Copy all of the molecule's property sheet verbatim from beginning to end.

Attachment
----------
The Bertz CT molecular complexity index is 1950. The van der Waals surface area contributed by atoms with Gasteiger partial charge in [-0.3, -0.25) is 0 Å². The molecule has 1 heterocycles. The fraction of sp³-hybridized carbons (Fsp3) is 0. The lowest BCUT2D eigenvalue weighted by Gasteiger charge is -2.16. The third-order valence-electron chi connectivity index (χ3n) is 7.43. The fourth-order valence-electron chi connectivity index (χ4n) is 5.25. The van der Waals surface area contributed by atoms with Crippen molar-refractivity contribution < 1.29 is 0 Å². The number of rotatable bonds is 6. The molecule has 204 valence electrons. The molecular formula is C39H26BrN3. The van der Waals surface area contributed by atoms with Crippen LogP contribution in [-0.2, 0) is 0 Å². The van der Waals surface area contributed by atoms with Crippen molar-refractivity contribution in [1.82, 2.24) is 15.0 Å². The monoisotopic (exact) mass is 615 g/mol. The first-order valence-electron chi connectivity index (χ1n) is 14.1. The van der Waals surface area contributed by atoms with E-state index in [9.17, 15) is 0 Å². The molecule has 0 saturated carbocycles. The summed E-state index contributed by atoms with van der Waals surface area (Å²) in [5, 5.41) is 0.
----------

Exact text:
The Bertz CT molecular complexity index is 1950. The van der Waals surface area contributed by atoms with Gasteiger partial charge in [-0.3, -0.25) is 0 Å². The molecule has 1 heterocycles. The fraction of sp³-hybridized carbons (Fsp3) is 0. The lowest BCUT2D eigenvalue weighted by Gasteiger charge is -2.16. The third-order valence-electron chi connectivity index (χ3n) is 7.43. The fourth-order valence-electron chi connectivity index (χ4n) is 5.25. The van der Waals surface area contributed by atoms with Crippen molar-refractivity contribution < 1.29 is 0 Å². The number of rotatable bonds is 6. The molecule has 204 valence electrons. The molecular formula is C39H26BrN3. The van der Waals surface area contributed by atoms with Crippen LogP contribution in [-0.2, 0) is 0 Å². The van der Waals surface area contributed by atoms with Crippen molar-refractivity contribution in [1.82, 2.24) is 15.0 Å². The monoisotopic (exact) mass is 615 g/mol. The first-order valence-electron chi connectivity index (χ1n) is 14.1. The van der Waals surface area contributed by atoms with E-state index in [9.17, 15) is 0 Å². The molecule has 0 saturated carbocycles. The summed E-state index contributed by atoms with van der Waals surface area (Å²) in [5, 5.41) is 0.